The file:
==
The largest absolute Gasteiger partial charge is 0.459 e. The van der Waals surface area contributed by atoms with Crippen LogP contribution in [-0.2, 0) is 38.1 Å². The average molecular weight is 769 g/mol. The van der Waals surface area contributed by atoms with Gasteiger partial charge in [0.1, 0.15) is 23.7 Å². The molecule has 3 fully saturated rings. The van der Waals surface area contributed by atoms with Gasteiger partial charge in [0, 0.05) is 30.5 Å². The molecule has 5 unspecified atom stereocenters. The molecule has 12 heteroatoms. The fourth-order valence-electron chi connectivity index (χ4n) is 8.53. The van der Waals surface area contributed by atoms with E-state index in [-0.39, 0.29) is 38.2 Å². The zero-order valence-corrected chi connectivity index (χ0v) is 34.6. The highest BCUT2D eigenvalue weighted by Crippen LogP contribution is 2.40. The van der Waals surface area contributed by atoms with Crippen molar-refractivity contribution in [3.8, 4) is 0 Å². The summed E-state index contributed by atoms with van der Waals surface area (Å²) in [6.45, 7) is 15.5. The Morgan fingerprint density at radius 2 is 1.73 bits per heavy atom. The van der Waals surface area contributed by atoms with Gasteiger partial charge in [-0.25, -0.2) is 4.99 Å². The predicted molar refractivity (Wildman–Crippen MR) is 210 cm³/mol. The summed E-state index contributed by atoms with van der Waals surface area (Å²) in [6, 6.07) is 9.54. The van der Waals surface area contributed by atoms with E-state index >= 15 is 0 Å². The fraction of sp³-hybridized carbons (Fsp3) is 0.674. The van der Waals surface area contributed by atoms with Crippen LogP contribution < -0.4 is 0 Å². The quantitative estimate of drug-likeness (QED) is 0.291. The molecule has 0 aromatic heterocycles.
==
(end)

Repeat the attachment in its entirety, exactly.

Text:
The largest absolute Gasteiger partial charge is 0.459 e. The van der Waals surface area contributed by atoms with Crippen LogP contribution in [-0.2, 0) is 38.1 Å². The average molecular weight is 769 g/mol. The van der Waals surface area contributed by atoms with Gasteiger partial charge in [0.1, 0.15) is 23.7 Å². The molecule has 3 fully saturated rings. The van der Waals surface area contributed by atoms with Gasteiger partial charge in [0, 0.05) is 30.5 Å². The molecule has 5 unspecified atom stereocenters. The molecule has 12 heteroatoms. The fourth-order valence-electron chi connectivity index (χ4n) is 8.53. The van der Waals surface area contributed by atoms with E-state index in [-0.39, 0.29) is 38.2 Å². The zero-order valence-corrected chi connectivity index (χ0v) is 34.6. The highest BCUT2D eigenvalue weighted by Crippen LogP contribution is 2.40. The van der Waals surface area contributed by atoms with Crippen molar-refractivity contribution in [3.8, 4) is 0 Å². The summed E-state index contributed by atoms with van der Waals surface area (Å²) in [6.45, 7) is 15.5. The Morgan fingerprint density at radius 2 is 1.73 bits per heavy atom. The van der Waals surface area contributed by atoms with Gasteiger partial charge in [-0.25, -0.2) is 4.99 Å². The predicted molar refractivity (Wildman–Crippen MR) is 210 cm³/mol. The summed E-state index contributed by atoms with van der Waals surface area (Å²) in [6, 6.07) is 9.54. The van der Waals surface area contributed by atoms with E-state index >= 15 is 0 Å². The fraction of sp³-hybridized carbons (Fsp3) is 0.674. The van der Waals surface area contributed by atoms with Crippen LogP contribution < -0.4 is 0 Å². The quantitative estimate of drug-likeness (QED) is 0.291. The molecule has 0 aromatic heterocycles.